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Minimize Fertilizer Nutrient Loss
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High Speed Rail Loading
From the Editor
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High Speed Rail Loading

Technology gives grain farmers access to new markets

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Editor’s note: On March 23, Louisiana Agriculture and Forestry Commissioner Mike Strain, D. V.M., leased 2.4 acres of state-owned Lacassine Industrial Park to the South Louisiana Rail Facility and Jeff Davis Parish in a signing ceremony at the Jeff Davis Parish Police Jury office.

“My office, the legislature, police jury, area farmers and businessmen and the Jeff Davis Economic Development office have been working on this rural economic development project diligently for more than a year,” Strain says. “The new grain facility’s ability to load many rail cars at once will allow these area growers to compete in markets in Mexico and Central America that were previously unavailable.”

The spark for this high speed rail loading project started with a few rice farmers from south Louisiana taking a trip through Mississippi and Arkansas to visit with another group of rice farmers. They saw rice being loaded on barges, rail or going to two large rice mills.

Mark Pousson, who farms near Welsh, La., says, at that point, the following thought crossed their minds: “How can people be railing rice to Mexico right through our front door?”

After returning home, it occurred to them that the Louisiana Department of Agriculture and Forestry owns 200 acres on the I-10 corridor in Lacassine, two one-mile rail spurs on the main track, two truck scales, a scale room and a sound road infrastructure for easy access.

“It’s right in the heart of rice country,” Pousson says. “All we needed was something to put rice in that rail car and load it fast. A couple of engineers who are rice farmers that trade with Mexico recommended about 150,000 bushels of storage capacity and a certified weight to attract the buyer. More specifically, this translated into four 40,000-bushel grain tanks, 25,000 bushel-an-hour elevator legs and a 30,000-bushel overhead rail scale.”

$5,000 Contributions Begin To Mount Up
When Pousson talked about applying for the $3 million capital outlay, he was told that it was a long shot, at best takes three or four years, and they would have to raise 25 percent of the money for the legislature to consider the project. This challenge resulted in Pousson, who serves on the Welsh Police Jury in Jeff Davis Parish, along with Bill Wild, another rice farmer who serves on the same Police Jury, and several other producers holding five community meetings to explain the project and ask people for $5,000 contributions.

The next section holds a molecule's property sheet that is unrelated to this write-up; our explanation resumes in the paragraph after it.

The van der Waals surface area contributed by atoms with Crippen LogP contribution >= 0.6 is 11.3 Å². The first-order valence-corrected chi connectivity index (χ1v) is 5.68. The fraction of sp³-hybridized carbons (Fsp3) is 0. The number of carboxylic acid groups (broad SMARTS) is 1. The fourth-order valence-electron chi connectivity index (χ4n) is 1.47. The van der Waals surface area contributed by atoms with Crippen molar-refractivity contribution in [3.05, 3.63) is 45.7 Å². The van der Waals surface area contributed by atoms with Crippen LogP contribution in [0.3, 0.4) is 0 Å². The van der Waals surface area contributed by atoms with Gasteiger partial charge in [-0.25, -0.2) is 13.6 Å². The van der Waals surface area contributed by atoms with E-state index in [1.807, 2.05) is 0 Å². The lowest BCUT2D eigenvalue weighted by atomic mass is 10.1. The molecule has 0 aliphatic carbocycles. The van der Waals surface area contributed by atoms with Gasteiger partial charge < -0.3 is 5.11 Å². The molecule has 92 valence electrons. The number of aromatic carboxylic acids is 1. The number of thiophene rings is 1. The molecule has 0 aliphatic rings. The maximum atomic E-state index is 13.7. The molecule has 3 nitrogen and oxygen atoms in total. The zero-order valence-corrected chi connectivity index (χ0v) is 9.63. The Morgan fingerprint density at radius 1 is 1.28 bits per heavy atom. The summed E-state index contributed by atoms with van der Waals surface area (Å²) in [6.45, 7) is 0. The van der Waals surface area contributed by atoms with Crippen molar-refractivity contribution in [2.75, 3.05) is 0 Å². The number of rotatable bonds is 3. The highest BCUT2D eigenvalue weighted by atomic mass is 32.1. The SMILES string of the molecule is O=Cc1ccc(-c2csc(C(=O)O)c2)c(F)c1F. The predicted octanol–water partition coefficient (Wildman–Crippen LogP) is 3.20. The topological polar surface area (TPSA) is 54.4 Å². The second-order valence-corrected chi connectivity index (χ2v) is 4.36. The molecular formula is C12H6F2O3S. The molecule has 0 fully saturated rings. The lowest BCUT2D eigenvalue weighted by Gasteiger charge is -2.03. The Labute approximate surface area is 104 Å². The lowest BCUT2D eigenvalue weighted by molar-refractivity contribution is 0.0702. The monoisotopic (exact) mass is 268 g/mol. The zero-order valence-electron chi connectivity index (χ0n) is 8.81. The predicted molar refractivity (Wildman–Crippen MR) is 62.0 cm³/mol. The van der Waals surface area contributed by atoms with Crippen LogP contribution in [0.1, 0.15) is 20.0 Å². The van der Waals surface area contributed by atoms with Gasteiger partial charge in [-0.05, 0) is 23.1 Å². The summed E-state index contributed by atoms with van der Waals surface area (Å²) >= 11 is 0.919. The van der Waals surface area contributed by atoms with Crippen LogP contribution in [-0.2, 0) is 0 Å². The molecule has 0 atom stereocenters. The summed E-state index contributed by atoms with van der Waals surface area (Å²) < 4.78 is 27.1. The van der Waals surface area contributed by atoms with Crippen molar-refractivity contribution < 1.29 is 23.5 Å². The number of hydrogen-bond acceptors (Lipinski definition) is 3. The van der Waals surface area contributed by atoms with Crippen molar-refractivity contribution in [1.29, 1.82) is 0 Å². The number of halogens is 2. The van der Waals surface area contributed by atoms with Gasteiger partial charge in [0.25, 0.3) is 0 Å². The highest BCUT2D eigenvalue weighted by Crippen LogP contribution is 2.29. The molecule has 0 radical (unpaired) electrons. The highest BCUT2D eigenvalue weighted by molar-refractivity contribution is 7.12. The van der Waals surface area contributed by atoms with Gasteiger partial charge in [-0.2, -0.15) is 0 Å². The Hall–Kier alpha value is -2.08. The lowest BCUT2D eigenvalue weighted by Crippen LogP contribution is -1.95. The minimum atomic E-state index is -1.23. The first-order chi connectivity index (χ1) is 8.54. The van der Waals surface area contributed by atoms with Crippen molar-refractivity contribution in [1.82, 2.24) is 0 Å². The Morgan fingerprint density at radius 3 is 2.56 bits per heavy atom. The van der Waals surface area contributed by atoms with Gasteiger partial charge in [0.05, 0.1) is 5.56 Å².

“Not far into it, we had raised $300,000,” Pousson says. “But we needed more. At that point, we were looking at a June 1 deadline, so we started beating on doors, beating on pickup hoods, whatever it took. One week we picked up another $165,000, and, by June 1, everybody jumped on board, and we had $780,000 to take to the legislature.”

The South Louisiana Rail Facility Is Formed
Although the Jeff Davis Parish Police Jury is the mechanism for the funding, it can’t be in business. Thus, the South Louisiana Rail Facility (SLRF), a limited liability company (LLC), was formed and consists of 156 members, all of whom had contributed $5,000 a piece.

“The SLRF is made up mostly of farmers but also includes landowners, businesses and open-minded community people,” Pousson says. “We held a membership meeting and elected a board and officers. Then we went to the state, which gave us $1.8 million.”

Senator Dan “Blade” Morrish and Representative John Guinn, both of Jennings, helped to procure this capital outlay money to partially fund the project. In addition to the $780,000 raised by SLRF, the Police Jury has applied for a $200,000 Community Development Block Grant and a $200,000 grant from USDA.

“It’s never easy to get $1.8 million from the legislature, but when you have a group of committed farmers who dug inside their own pockets, that makes a whole lot of difference in Baton Rouge,” Morrish says. “That makes it a much easier project.”

“It took the efforts of a lot of farmers and other people to put this together,” Guinn says. “I think this will be a project we’ll all be proud of 20 years down the road.”

Jeff Davis Parish Police Jury president Donald Woods says the parish was very pleased to get the funding put together so quickly. Jeff Davis Parish Economic Development and Tourist Commission director, Marion Fox, agrees. “It’s unheard of to get $1.8 million in capital investment from the legislature in one session, but we did it,” Fox says. “It was because of the investment from nine parishes.”

Chris Krielow, president of the SLRF, notes that the two miles of rail spurs that already exist at the grain facility will provide access to hundreds of rail cars.

“More trains mean cheaper transportation costs,” he says.

Pousson emphasizes that the facility will be available to whoever the broker buys from, even if it’s not an SLRF member.

“SLRF put up the money to get the project going, but we aren’t blocking out anybody from using the facility,” he says. “We are really open minded about this. Also, one of the structures of the LLC is that there is only one vote per entity, no matter how many shares that entity buys.”

Once a contractor is hired, equipment availability will determine when he can get started.

“It’s about a four- to six-month project,” Pousson says. “At best, we hope to have it up and running at the end of the year.”

Rice Farming editor, Carroll Smith, and the Louisiana Department of Agriculture and Forestry contributed information to this article.

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